A voice in the darkness

Will travel for tulips – Day 8 – Anne Frank Huis

I read The Diary of Anne Frank for the first time, like many people, as an eighth grade student. It was required for my social studies class. I encountered Anne Frank again as I became a language arts teacher, requiring it as a reading assignment for my eighth graders along with other Holocaust novels and biographies. I returned to Anne Frank just weeks before this trip, rereading her diary again and finding it full of everything I had missed as an eighth grader – wit, humour, deep emotions, and a voice in the darkness.

I met Anne Frank again as I visited Amsterdam with the express wish to see the warehouse building where she and her family, along with the Van Pels and Mr. Pfeffer, took refuge for just above two years during World War II. The Annexe.

Anne’s story is told through an audioguide tour as you start in the lower levels of the spice warehouse where her father once worked. The story is poignant and incredibly saddening. As I wound my way through the warehouse, from room to room, I got a sense of the people who lived and worked there. Finally, I climbed through the moveable bookcase that once hid the door to the attic rooms. It felt like I was stepping into a place inhabited by the energies of those who had once hidden there.

I was in Anne’s attic, the words in her diary wrapping around me as I looked into the empty bedrooms – and then Anne and Fritz’s room, which would later become Anne and Margot’s room. Some Hollywood stars and European royalty pictures lined the old wallpaper – hallmarks of Anne’s unique personal style. Everything from her diary was echoed in the rooms. Even the ladder from Peter’s bedroom up to the high attic where she and Peter would sit and talk. Where Anne would look at the tree outside the warehouse and wonder if she’d ever get to be free again. Where she could hear the bells of the nearby Westerkerk.

Where she would leave her memories when they came for her, too.

Finally, there is her diary. The red and white checked journal she called “Kitty” and who became a friend, confidant, and living record of one young girl who was unable to physically survive the Holocaust. Instead, she has become immortal. And I’ll never apologize for requiring students to read it. They may hate it, they may dread the small text, tiny margins, and high number of papers, but one day, just like me, hopefully they’ll appreciate her words and the way one voice became a powerful beacon for so many lost ones.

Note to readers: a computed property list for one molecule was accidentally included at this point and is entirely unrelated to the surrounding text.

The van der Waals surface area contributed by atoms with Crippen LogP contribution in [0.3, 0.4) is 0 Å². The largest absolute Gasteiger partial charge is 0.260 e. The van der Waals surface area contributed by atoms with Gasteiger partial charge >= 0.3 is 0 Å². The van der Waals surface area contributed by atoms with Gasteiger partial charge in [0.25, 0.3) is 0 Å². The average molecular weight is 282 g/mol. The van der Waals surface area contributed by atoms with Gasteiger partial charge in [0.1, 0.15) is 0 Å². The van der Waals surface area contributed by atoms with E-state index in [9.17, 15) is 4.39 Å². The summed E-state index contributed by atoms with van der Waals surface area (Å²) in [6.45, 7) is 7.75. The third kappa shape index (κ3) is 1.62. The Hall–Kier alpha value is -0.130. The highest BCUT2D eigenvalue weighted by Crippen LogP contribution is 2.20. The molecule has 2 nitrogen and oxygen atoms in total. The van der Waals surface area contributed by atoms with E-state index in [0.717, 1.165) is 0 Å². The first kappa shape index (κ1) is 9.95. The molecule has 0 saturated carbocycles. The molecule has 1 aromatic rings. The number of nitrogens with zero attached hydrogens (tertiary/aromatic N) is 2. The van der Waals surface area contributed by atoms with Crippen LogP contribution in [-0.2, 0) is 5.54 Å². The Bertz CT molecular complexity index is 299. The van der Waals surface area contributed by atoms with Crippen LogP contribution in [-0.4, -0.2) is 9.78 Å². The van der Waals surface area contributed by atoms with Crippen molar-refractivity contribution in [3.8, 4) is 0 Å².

I stood in the attic and experienced immense sadness as I thought of Otto Frank returning from the camps, looking for his family and friends. Looking for anyone that would have survived. There is a photograph of him, black and white, standing in the pale sunlight, head slightly bowed.

How can humans destroy humanity like that? How can we look back and still let the same things happen today? We will continue to struggle with these questions. There are no easy answers.

I recently read a book I bought at the bookshop at Auschwitz last year. It was by Anne Frank’s step-sister, Eva Schloss. After WWII and the loss of his family in the Holocaust, Otto Frank eventually married Eva’s mother some years later. Both of them were camp survivors. Eva’s biography documents her early life, life during the war, and her life following her liberation, including moving, marriage, starting a family, and dealing with the fame brought on by Anne’s diary publication. It is another view of the war, of the Holocaust, and of the decades of coming to terms with the horror of what she had experienced.

At one point, a particular passage stuck out to me. Eva goes on to question if Anne Frank would still think everyone was good at heart (the famous lines of her diary) if she had survived the war. If her innocence and young wisdom would have changed after the brutality of the camps.

It may have, but we won’t ever know. Anne didn’t survive. Her diary did, though, and through the words of an incredible young woman, we have a testimony to a time period that continues to haunt our consciousness.

As well it should.


A final evening in Amsterdam, after visiting the Anne Frank Huis, left me in a reflective mood. I had a filling traditional Dutch dinner, then took my camera out for some night photography on the canals. As if the city wasn’t enchanting enough by day, the night time, when lights dazzle on the water like a remembered sunset, it is surreal.

I leaned on a canal bridge and listened to the water ripple by as small pleasure boats puttered through the archways.

It was a beautiful trip. One that hit at my heart, made me think about the importance of what we teach in the grand scheme of things. There is a massive amount of potential to fix problems, solve what we’re finding unsolvable, and make sure Anne’s hopes and dreams are honored. What we say now, how we grow these hearts and minds, has impact.

The future’s listening, after all.

 

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